Clinical trials — The final priority area will be “the vexing problem” of clinical trials, Sharpless said.

“The performance of clinical trials has been deeply affected by the fact that cancer is so heterogeneous,” he said. “Gone are the days when the cardiology paradigm of clinical trials reigned and when we enrolled hundreds of patients in a large phase 3 randomized study with slightly different treatment protocols.”

That approach no longer works in the era of precision oncology, he said.

Today, enrollment is poor and 20% of cancer clinical trials for adults due to accrual problems. The costs of clinical trials are “incredibly expensive,” meaning several good ideas do not get tested, and the “skyrocketing” costs of drug development get passed on to patients, Sharpless said.

“NCI can promote better design of clinical trials,” he said. “We have to get rid of unnecessary exclusion criteria and confusing consent forms. We need to adopt central institutional review boards. We need trials with innovative design, to find inactive agents quickly and, thereby, prioritize good drugs for further testing.”

He called the NCI-MATCH trial — in which patients were allocated to one of more than 30 arms based on somatic genetic testing — “a great example of modern trial design.”

So far, the trial has enrolled more than 6,000 patients at 1,100 sites. A similar approach guided the launch of the Pediatric MATCH Trial, which has expanded to 200 U.S. sites and has enrolled patients in eight therapeutic arms so far.

Greater emphasis also must be placed on recruiting patients to clinical trials from the community setting, Sharpless said.

“Lastly, we have to admit that trials done the old way are inefficient,” he said. “Rather than testing one specific variable in a trial by aggregating data at greater scale, we can learn from every patient. This will require thinking about trials differently, seeing drug development through the lens of a health service researcher, and using the tools of big data and data aggregation.”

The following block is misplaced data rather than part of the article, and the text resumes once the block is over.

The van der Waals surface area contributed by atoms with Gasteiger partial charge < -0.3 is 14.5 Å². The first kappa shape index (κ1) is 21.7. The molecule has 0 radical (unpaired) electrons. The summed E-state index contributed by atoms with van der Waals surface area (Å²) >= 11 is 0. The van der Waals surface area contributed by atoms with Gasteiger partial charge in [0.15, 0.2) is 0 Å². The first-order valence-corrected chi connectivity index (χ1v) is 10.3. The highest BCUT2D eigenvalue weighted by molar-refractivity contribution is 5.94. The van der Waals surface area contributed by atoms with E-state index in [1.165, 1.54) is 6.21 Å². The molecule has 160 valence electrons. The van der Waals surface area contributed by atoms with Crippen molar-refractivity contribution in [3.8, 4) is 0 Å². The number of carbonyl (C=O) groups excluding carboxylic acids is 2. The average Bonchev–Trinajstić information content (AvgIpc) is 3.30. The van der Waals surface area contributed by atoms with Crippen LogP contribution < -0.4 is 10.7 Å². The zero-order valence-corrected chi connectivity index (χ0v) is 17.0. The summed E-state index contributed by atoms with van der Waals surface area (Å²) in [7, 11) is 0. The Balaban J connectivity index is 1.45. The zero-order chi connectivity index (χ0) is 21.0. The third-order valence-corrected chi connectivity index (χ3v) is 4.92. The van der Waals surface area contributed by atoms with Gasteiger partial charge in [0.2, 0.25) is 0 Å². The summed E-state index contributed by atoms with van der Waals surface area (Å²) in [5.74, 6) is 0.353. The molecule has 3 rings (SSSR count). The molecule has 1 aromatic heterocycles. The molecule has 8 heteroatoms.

Sharpless acknowledged the four priority areas he outlined are highly related, but he emphasized that “other areas not explicitly included” in the vision he outlined will not be ignored.

“NCI is responsible for the entire national cancer program, for research and progress that spans the entire research continuum,” Sharpless said. “We will remain committed to that mission. ...

“We have already made tremendous progress since [the] bad old days of limited options and a poor understanding of the biology of cancer,” he added. “I believe, by applying focus in these areas now, we can further accelerate the pace of that progress.” – by Mark Leiser

 

Reference:

Sharpless NE. NCI and the cancer community: Focusing on patients through innovative research. Presented at: American Association for Cancer Research Annual Meeting; April 14-18, 2018; Chicago.